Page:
Empathy and Context
One of the most fundamental pieces of communication is context. The context could be a shared space, a common interest, or simply just being at either end of an interaction or experience.
Consider, however, what it would feel like if you were teleported into a conversation with no warning or background? You’d feel disoriented, frustrated, and unable to contribute. You might even take out your frustration on the person in front of you, and they’ll probably respond in kind.
To overcome this, you’ll need to establish context. What are we talking about? Why are we talking about this? Why is this important to us? Why is this important to her or him? Why am I here?
Now naturally that would rarely happen. Teleportation doesn’t exist, and we rarely chose to involve ourselves in a conversation that we know nothing about. We do prefer however, to partake in conversations where the context is shared. Where it’s obvious and immediately understood by the people that are present. It’s not an active choice. It’s not something that we think about. But it’s there. We need it. We know it’s vitally important.
So here we have this obvious, inherent, and subsequently shared context. But what about the rest of it?
What about our individual context?
We each have a story. We have fears. We have beliefs. We have worries. We have failures. And we have wins. That hour; that day; that week; our story is taking place. It plays a big part of who we are and what we bring to the table. But oddly enough, it’s not obvious. It’s not part of the shared context. It’s tucked away. And it’ll stay there — completely missing from the equation unless someone seeks it out.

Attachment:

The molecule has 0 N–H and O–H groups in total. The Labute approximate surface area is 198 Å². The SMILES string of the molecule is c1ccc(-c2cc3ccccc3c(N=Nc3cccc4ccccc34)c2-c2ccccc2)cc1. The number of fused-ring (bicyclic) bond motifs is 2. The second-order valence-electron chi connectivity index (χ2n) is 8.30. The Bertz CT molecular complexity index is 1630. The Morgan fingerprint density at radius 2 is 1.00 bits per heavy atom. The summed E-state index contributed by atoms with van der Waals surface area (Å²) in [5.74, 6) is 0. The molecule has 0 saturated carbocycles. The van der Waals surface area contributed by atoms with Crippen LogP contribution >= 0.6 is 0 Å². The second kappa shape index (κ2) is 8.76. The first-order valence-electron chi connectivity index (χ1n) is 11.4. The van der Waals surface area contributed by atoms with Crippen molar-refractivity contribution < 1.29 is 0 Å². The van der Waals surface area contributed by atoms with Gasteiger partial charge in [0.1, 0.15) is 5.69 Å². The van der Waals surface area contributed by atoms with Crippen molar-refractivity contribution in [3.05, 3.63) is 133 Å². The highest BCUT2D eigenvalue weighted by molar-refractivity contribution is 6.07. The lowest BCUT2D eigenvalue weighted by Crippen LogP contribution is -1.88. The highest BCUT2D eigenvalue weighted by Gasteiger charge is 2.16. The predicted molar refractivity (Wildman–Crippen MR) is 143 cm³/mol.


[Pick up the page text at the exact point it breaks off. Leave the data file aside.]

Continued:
This is where empathy comes in. Empathy is the tool to seek the individual context and make sure that it’s shared. To bring it into the fold. When that happens. When we ask and answer the hard and not-so-obvious question of “What’s that person’s story?” it enriches the shared context and in some ways completes it.
When we do this hard work up front, everything else that’ll follow will be frictionless. It’ll be mutual, generous, kind, and forgiving.
Try it the next time you run into a friend, a loved one, or a stranger on the street. Seek context. Seek empathy.